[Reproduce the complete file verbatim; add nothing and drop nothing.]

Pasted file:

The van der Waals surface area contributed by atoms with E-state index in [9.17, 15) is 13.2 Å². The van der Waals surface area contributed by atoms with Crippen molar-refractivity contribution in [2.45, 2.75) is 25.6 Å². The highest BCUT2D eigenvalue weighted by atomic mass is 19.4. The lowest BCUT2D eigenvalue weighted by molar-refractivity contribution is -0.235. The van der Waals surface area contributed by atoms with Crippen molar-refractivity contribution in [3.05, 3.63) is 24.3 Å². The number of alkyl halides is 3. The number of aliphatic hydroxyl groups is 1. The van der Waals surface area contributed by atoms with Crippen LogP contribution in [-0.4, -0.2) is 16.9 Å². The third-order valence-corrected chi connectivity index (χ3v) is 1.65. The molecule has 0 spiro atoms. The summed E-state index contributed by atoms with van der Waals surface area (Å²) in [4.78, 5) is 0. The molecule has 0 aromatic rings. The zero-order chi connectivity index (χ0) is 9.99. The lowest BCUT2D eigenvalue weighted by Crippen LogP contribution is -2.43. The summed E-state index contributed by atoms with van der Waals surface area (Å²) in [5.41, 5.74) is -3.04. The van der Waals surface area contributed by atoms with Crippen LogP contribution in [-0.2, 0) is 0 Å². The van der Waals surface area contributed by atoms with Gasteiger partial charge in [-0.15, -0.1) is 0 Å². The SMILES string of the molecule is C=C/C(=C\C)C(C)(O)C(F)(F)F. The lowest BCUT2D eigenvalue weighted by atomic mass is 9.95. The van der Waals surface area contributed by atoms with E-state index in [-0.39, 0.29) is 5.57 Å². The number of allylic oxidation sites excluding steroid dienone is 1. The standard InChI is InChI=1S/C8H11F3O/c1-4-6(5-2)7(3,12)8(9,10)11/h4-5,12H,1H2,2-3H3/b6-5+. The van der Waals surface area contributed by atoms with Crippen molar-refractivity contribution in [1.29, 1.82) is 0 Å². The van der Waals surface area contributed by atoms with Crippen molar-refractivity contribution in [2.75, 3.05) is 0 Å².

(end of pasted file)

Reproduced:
The van der Waals surface area contributed by atoms with E-state index in [9.17, 15) is 13.2 Å². The van der Waals surface area contributed by atoms with Crippen molar-refractivity contribution in [2.45, 2.75) is 25.6 Å². The highest BCUT2D eigenvalue weighted by atomic mass is 19.4. The lowest BCUT2D eigenvalue weighted by molar-refractivity contribution is -0.235. The van der Waals surface area contributed by atoms with Crippen molar-refractivity contribution in [3.05, 3.63) is 24.3 Å². The number of alkyl halides is 3. The number of aliphatic hydroxyl groups is 1. The van der Waals surface area contributed by atoms with Crippen LogP contribution in [-0.4, -0.2) is 16.9 Å². The third-order valence-corrected chi connectivity index (χ3v) is 1.65. The molecule has 0 spiro atoms. The summed E-state index contributed by atoms with van der Waals surface area (Å²) in [4.78, 5) is 0. The molecule has 0 aromatic rings. The zero-order chi connectivity index (χ0) is 9.99. The lowest BCUT2D eigenvalue weighted by Crippen LogP contribution is -2.43. The summed E-state index contributed by atoms with van der Waals surface area (Å²) in [5.41, 5.74) is -3.04. The van der Waals surface area contributed by atoms with Crippen LogP contribution in [-0.2, 0) is 0 Å². The van der Waals surface area contributed by atoms with Gasteiger partial charge in [-0.15, -0.1) is 0 Å². The SMILES string of the molecule is C=C/C(=C\C)C(C)(O)C(F)(F)F. The lowest BCUT2D eigenvalue weighted by atomic mass is 9.95. The van der Waals surface area contributed by atoms with E-state index in [-0.39, 0.29) is 5.57 Å². The number of allylic oxidation sites excluding steroid dienone is 1. The standard InChI is InChI=1S/C8H11F3O/c1-4-6(5-2)7(3,12)8(9,10)11/h4-5,12H,1H2,2-3H3/b6-5+. The van der Waals surface area contributed by atoms with Crippen molar-refractivity contribution in [1.29, 1.82) is 0 Å². The van der Waals surface area contributed by atoms with Crippen molar-refractivity contribution in [2.75, 3.05) is 0 Å².